Hackney author speaks out against stop and search
- Credit: Robyn Travis
A successful Hackney author is speaking out against stop and search after he was left in limbo awaiting trial for eight months on charges that were eventually dropped.
Robyn Travis believes on April 15 last year, when police did a U-turn to pull him over, it was motivated by racial profiling.
He had just overtaken another vehicle on the road - "when it was safe to do so," he says, although the Met Police dispute this - and caught the eye of a police officer driving in the opposite direction.
Seeing them execute the manoeuvre, the author parked and waited for officers to arrive.
Robyn recounted his version of events: "He [the police officer] wasn't hostile to start. But my logical answers got his back up, after I said that I overtook the car safely and he didn’t pull me over, I parked up myself.
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"He kept repeating that I overtook, to which I agreed. I realised we were going around in circles so I said: 'Is there anything else you want to say because we are in the middle of the Covid pandemic? I've not committed an offence and I've pulled up without being told to pull over which shows I have nothing to hide.'"
The exchange became heated when Robyn tried to leave, with one officer grabbing Robyn's arm and pulling a taser.
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Robyn continued: "[They] accused me of having firearms in the boot and said I was obstructing a drugs search. They lied to my face. How does one go from dangerous driving to obstructing a drug search and firearms?"
During the search, the officers did not find anything illegal - only hundreds of copies of Robyn's books.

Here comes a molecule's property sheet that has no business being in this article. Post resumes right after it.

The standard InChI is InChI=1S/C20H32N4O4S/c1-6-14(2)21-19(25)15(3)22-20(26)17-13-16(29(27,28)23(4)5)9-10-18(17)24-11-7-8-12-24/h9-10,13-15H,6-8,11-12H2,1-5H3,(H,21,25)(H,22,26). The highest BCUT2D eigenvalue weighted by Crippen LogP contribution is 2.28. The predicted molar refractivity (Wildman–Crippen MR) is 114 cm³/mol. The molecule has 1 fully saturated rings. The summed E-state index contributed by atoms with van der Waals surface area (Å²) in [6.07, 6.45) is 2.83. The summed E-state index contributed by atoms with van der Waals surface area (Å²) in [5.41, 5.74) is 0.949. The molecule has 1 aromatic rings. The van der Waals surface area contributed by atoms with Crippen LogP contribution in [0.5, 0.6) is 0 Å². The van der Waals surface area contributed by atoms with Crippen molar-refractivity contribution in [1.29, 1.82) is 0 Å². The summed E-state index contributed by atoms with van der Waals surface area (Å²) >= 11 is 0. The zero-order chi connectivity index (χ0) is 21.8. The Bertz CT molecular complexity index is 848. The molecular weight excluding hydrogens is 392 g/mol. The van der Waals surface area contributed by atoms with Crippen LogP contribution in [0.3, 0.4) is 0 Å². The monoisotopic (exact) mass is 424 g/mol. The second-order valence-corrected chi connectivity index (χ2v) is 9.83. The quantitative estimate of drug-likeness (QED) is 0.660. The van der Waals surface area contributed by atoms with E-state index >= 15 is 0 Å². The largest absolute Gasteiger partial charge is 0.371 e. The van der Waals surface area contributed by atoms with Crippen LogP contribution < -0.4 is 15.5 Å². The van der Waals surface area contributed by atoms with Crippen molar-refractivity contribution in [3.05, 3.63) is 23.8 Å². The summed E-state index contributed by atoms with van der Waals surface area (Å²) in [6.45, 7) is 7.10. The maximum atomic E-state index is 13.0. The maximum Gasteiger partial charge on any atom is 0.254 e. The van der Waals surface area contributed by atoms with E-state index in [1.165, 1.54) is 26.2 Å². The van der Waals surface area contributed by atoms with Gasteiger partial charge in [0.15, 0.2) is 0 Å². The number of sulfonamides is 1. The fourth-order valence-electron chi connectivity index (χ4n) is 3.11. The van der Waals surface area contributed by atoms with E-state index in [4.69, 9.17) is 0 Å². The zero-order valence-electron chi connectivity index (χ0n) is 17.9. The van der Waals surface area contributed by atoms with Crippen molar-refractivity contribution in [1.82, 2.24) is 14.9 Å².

“It just shows – don't judge a book by its cover," Robyn said.
He was arrested and later charged with driving without due care and attention.
However, after about eight months but before the case got to court, the charges were dropped.
A letter sent to Robyn and seen by this newspaper explains: "The reason for my decision is that there is not enough evidence to provide a realistic prospect of conviction/a prosecution is not needed in the public interest."
The Met's CE Professional Standards Unit has reviewed the incident and found no misconduct on behalf of the officers.
The author has published memoir Prisoner To The Streets, novel Mama Can’t Raise No Man and most recently, Freedom from the Streets. He has also been featured on prison radio talking about his work and spoken at literary festivals such as Cheltenham; Harrogate; World of Music, Arts and Dance (WOMAD); Bare Lit; and Stoke Newington.
His books chart his experience living through London's postcode wars and tackle social issues which are ongoing today.
Robyn said he wants to "further spotlight" the wider issues around stop and search: "I don’t want to be getting arrested at this age, but I'm a Black man in Hackney so I expect it. I didn't do this piece because I'm shocked."
He continued: "The worse part about all of this is the following day, my book was aired on national prison radio. My point is, with all the positive work I do to encourage young people away from violence and crime, I'm still being harassed like I am a criminal."
In 2011, Robyn says he was stopped some 22 times while he was studying at Middlesex University London.
A Met Police spokesperson said officers "witnessed a driver commit a traffic offence...by taking the offside at speed".
They continued: "While officers were speaking with the driver, he got back into his vehicle and attempted to drive off before details had been taken. He was then detained for the purposes of a search.
"He became aggressive and one of the officers drew his taser, although this was not used."
The Met Police have not received a complaint about the matter and encouraged Robyn to come forward so they can "address any concerns".